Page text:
In lieu of an abstract, here is a brief excerpt of the content:

Reviewed by:
  • Confiscations at Customs: Banned Books and the French Booktrade during the Last Years of the Ancien régime
  • Robert P. Holley
Confiscations at Customs: Banned Books and the French Booktrade during the Last Years of the Ancien régime. By Robert L. Dawson . Oxford: Voltaire Foundation, 2006. xv, 315 pp. € 100 (paper). ISBN 0-7294-0881-7.

Robert L. Dawson's stated goal for Confiscations at Customs: Banned Books and the French Booktrade during the Last Years of the Ancien régime is "to concentrate the main thrust of the research on two related manuscripts. . . . Those two ledgers cover [End Page 112] what initially happened in Paris to importations and confiscations from 1778 to 1789" (2). He of course includes much more than these limited objectives, since "many other original sources will also pass in review" (2). He also gives a brief history of censorship before this period as well as documentary evidence on the end of customs review in the early years of the French Revolution.

Dawson describes the customs review in all its complexity. Customs officers were required to identify all book shipments before they entered Paris and then send them to the Chambre syndicale for inspection. The inspectors had several choices. The most objectionable books were destroyed, most often shredded at the Bastille, although some copies were requested by nobles or high-ranking officials for their private collections. The inspectors returned others to their senders. They allowed book dealers to pick up those that permanently or temporarily passed inspection. In some cases, they gave tacit permission with the understanding that the books could later be fully approved or condemned after a more thorough review. There was yet another intermediate category where the books could be discreetly sold but not displayed, advertised, or listed in catalogs. The decisions were not permanent and could change over time, most often toward less censorship as the liberal forces gained greater power on the eve of the Revolution.

Content was not the only reason for confiscations. The local book trade held a quasi-monopoly on publishing and sales in Paris, although Dawson notes that Parisian publishers were not able to meet reader demand. The inspectors often seized books to which a local book dealer had exclusive rights and either sent them back to original publishers or gave them to the Parisian publisher who held the rights. Dawson discusses in some depth publishing centers outside of Paris, where labor costs were lower and that had their own system of confiscations. Since Parisian customs officers treated foreign publications somewhat more liberally, the provincial publishers often used fictitious imprints and mimicked the typography of foreign publishers.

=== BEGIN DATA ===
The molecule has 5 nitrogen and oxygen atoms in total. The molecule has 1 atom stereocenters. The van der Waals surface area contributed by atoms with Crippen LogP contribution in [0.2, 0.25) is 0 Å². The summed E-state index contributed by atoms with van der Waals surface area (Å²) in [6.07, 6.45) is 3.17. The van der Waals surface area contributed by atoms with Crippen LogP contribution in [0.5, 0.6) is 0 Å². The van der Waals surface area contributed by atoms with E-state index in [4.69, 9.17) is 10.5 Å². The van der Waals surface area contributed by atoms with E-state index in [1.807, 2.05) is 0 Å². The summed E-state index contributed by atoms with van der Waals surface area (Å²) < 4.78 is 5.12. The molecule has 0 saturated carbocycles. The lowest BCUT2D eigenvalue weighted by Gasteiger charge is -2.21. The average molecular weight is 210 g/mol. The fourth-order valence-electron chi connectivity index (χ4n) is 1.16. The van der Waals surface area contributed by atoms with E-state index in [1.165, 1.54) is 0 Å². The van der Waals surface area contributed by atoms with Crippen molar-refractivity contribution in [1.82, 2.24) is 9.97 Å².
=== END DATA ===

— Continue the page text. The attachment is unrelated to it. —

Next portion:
Dawson believes that the customs officials were a hard-working lot but that the system broke down under the weight of its complexity and the increasing number of publications to be reviewed by the end of the period. Even with the centralized system of royal government, customs and the French book trade had to deal with contradictory decisions that could be changed by pressure from various sources, including the conservative Catholic hierarchy. Dawson at times expresses surprise at what got through and what was confiscated and believes that these inconsistent decisions helped undermine royal authority.

This volume can also serve as a case study in using primary source materials in archival collections. Dawson takes great care to present his methodology in examining the two principal registers and in coordinating information from additional multiple sources. He recounts the difficulties in reading handwritten documents and in interpreting what he found such as suspected errors in the register entries. He makes no claims that his is the definitive work on the subject and expects that much additional information could be found in unexamined documents. He is also blunt about how the archival repositories have sometimes hindered his research. He is particularly unhappy with the Bibliothèque nationale de France for limiting the number of daily requests for primary sources and for not allowing him to consult original documents when a microform copy is available, since the microform version is often not clear enough to indicate erasures, changes of handwriting, and other important textual details. [End Page 113]

At 150 pages...


Additional Information

Print ISSN
pp. 112-114
Launched on MUSE
Open Access
Back To Top

This website uses cookies to ensure you get the best experience on our website. Without cookies your experience may not be seamless.